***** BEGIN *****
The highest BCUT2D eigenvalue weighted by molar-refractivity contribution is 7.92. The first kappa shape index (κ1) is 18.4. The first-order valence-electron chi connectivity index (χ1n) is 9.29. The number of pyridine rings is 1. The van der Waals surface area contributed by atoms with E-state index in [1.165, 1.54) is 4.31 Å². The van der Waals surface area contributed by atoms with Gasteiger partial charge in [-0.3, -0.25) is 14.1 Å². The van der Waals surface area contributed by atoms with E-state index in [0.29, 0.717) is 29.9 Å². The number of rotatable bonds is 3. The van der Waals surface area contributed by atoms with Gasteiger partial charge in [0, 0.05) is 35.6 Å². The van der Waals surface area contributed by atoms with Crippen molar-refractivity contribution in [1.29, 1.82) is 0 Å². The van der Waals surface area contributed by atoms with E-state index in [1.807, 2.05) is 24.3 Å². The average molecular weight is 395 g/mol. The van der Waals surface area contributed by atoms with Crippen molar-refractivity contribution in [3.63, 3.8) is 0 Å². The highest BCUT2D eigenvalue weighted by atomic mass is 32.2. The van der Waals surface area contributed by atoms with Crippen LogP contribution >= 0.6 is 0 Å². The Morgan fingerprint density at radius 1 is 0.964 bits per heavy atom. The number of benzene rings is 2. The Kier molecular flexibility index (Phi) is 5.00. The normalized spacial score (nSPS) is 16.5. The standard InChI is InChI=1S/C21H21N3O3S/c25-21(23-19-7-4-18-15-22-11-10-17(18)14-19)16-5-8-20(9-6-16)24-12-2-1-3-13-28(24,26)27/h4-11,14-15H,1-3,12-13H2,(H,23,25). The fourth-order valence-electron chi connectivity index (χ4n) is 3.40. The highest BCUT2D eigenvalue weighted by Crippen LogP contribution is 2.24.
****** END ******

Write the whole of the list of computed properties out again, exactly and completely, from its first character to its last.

The highest BCUT2D eigenvalue weighted by molar-refractivity contribution is 7.92. The first kappa shape index (κ1) is 18.4. The first-order valence-electron chi connectivity index (χ1n) is 9.29. The number of pyridine rings is 1. The van der Waals surface area contributed by atoms with E-state index in [1.165, 1.54) is 4.31 Å². The van der Waals surface area contributed by atoms with Gasteiger partial charge in [-0.3, -0.25) is 14.1 Å². The van der Waals surface area contributed by atoms with E-state index in [0.29, 0.717) is 29.9 Å². The number of rotatable bonds is 3. The van der Waals surface area contributed by atoms with Gasteiger partial charge in [0, 0.05) is 35.6 Å². The van der Waals surface area contributed by atoms with Crippen molar-refractivity contribution in [1.29, 1.82) is 0 Å². The van der Waals surface area contributed by atoms with E-state index in [1.807, 2.05) is 24.3 Å². The average molecular weight is 395 g/mol. The van der Waals surface area contributed by atoms with Crippen molar-refractivity contribution in [3.63, 3.8) is 0 Å². The highest BCUT2D eigenvalue weighted by atomic mass is 32.2. The van der Waals surface area contributed by atoms with Crippen LogP contribution >= 0.6 is 0 Å². The Morgan fingerprint density at radius 1 is 0.964 bits per heavy atom. The number of benzene rings is 2. The Kier molecular flexibility index (Phi) is 5.00. The normalized spacial score (nSPS) is 16.5. The standard InChI is InChI=1S/C21H21N3O3S/c25-21(23-19-7-4-18-15-22-11-10-17(18)14-19)16-5-8-20(9-6-16)24-12-2-1-3-13-28(24,26)27/h4-11,14-15H,1-3,12-13H2,(H,23,25). The fourth-order valence-electron chi connectivity index (χ4n) is 3.40. The highest BCUT2D eigenvalue weighted by Crippen LogP contribution is 2.24.